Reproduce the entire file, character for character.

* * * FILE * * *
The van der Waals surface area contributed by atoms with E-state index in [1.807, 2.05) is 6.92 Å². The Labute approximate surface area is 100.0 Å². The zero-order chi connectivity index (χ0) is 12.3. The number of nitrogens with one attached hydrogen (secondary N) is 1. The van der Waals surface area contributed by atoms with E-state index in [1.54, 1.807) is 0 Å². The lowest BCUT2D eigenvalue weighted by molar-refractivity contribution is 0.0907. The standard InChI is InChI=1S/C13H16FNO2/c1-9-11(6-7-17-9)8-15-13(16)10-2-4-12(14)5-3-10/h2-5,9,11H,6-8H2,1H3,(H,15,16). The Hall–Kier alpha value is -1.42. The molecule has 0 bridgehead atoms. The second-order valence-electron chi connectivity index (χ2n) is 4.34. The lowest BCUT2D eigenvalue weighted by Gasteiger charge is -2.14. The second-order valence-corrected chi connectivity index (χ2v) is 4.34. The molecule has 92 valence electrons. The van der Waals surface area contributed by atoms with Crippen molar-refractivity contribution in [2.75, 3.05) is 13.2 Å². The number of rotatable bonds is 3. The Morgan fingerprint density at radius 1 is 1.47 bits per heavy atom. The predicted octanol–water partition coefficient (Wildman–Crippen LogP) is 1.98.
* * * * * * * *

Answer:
The van der Waals surface area contributed by atoms with E-state index in [1.807, 2.05) is 6.92 Å². The Labute approximate surface area is 100.0 Å². The zero-order chi connectivity index (χ0) is 12.3. The number of nitrogens with one attached hydrogen (secondary N) is 1. The van der Waals surface area contributed by atoms with E-state index in [1.54, 1.807) is 0 Å². The lowest BCUT2D eigenvalue weighted by molar-refractivity contribution is 0.0907. The standard InChI is InChI=1S/C13H16FNO2/c1-9-11(6-7-17-9)8-15-13(16)10-2-4-12(14)5-3-10/h2-5,9,11H,6-8H2,1H3,(H,15,16). The Hall–Kier alpha value is -1.42. The molecule has 0 bridgehead atoms. The second-order valence-electron chi connectivity index (χ2n) is 4.34. The lowest BCUT2D eigenvalue weighted by Gasteiger charge is -2.14. The second-order valence-corrected chi connectivity index (χ2v) is 4.34. The molecule has 92 valence electrons. The van der Waals surface area contributed by atoms with Crippen molar-refractivity contribution in [2.75, 3.05) is 13.2 Å². The number of rotatable bonds is 3. The Morgan fingerprint density at radius 1 is 1.47 bits per heavy atom. The predicted octanol–water partition coefficient (Wildman–Crippen LogP) is 1.98.